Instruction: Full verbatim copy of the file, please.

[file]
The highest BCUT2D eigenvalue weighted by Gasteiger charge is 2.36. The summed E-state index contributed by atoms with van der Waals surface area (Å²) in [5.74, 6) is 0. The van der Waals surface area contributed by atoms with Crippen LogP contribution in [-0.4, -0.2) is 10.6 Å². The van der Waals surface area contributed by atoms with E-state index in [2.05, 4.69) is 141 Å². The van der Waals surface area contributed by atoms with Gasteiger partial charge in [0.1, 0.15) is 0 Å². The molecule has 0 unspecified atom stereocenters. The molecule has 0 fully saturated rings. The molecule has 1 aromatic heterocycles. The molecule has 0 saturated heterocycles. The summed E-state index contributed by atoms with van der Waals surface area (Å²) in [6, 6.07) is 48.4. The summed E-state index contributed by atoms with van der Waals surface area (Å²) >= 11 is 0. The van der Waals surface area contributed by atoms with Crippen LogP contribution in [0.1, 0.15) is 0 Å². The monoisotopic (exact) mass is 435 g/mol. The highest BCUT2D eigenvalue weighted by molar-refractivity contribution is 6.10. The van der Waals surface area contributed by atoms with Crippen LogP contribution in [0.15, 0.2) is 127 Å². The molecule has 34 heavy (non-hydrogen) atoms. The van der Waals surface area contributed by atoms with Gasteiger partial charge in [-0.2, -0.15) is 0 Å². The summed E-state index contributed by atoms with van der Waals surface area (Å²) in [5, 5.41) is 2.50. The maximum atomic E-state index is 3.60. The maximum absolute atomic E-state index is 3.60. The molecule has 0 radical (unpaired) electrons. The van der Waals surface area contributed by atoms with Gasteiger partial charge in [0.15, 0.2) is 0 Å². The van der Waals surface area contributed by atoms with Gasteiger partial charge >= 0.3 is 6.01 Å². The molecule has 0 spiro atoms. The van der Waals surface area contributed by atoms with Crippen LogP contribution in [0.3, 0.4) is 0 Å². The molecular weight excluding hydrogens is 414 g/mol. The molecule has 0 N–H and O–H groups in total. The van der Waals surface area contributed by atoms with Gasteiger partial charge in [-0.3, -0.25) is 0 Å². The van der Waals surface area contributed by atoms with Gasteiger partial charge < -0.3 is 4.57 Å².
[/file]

The highest BCUT2D eigenvalue weighted by Gasteiger charge is 2.36. The summed E-state index contributed by atoms with van der Waals surface area (Å²) in [5.74, 6) is 0. The van der Waals surface area contributed by atoms with Crippen LogP contribution in [-0.4, -0.2) is 10.6 Å². The van der Waals surface area contributed by atoms with E-state index in [2.05, 4.69) is 141 Å². The van der Waals surface area contributed by atoms with Gasteiger partial charge in [0.1, 0.15) is 0 Å². The molecule has 0 unspecified atom stereocenters. The molecule has 0 fully saturated rings. The molecule has 1 aromatic heterocycles. The molecule has 0 saturated heterocycles. The summed E-state index contributed by atoms with van der Waals surface area (Å²) in [6, 6.07) is 48.4. The summed E-state index contributed by atoms with van der Waals surface area (Å²) >= 11 is 0. The van der Waals surface area contributed by atoms with Crippen LogP contribution in [0.1, 0.15) is 0 Å². The monoisotopic (exact) mass is 435 g/mol. The highest BCUT2D eigenvalue weighted by molar-refractivity contribution is 6.10. The van der Waals surface area contributed by atoms with Crippen LogP contribution in [0.15, 0.2) is 127 Å². The molecule has 34 heavy (non-hydrogen) atoms. The van der Waals surface area contributed by atoms with Gasteiger partial charge in [-0.2, -0.15) is 0 Å². The summed E-state index contributed by atoms with van der Waals surface area (Å²) in [5, 5.41) is 2.50. The maximum atomic E-state index is 3.60. The maximum absolute atomic E-state index is 3.60. The molecule has 0 radical (unpaired) electrons. The van der Waals surface area contributed by atoms with Gasteiger partial charge in [0.15, 0.2) is 0 Å². The van der Waals surface area contributed by atoms with Gasteiger partial charge >= 0.3 is 6.01 Å². The molecule has 0 spiro atoms. The van der Waals surface area contributed by atoms with Crippen LogP contribution in [0.3, 0.4) is 0 Å². The molecular weight excluding hydrogens is 414 g/mol. The molecule has 0 N–H and O–H groups in total. The van der Waals surface area contributed by atoms with Gasteiger partial charge in [-0.3, -0.25) is 0 Å². The van der Waals surface area contributed by atoms with Gasteiger partial charge < -0.3 is 4.57 Å².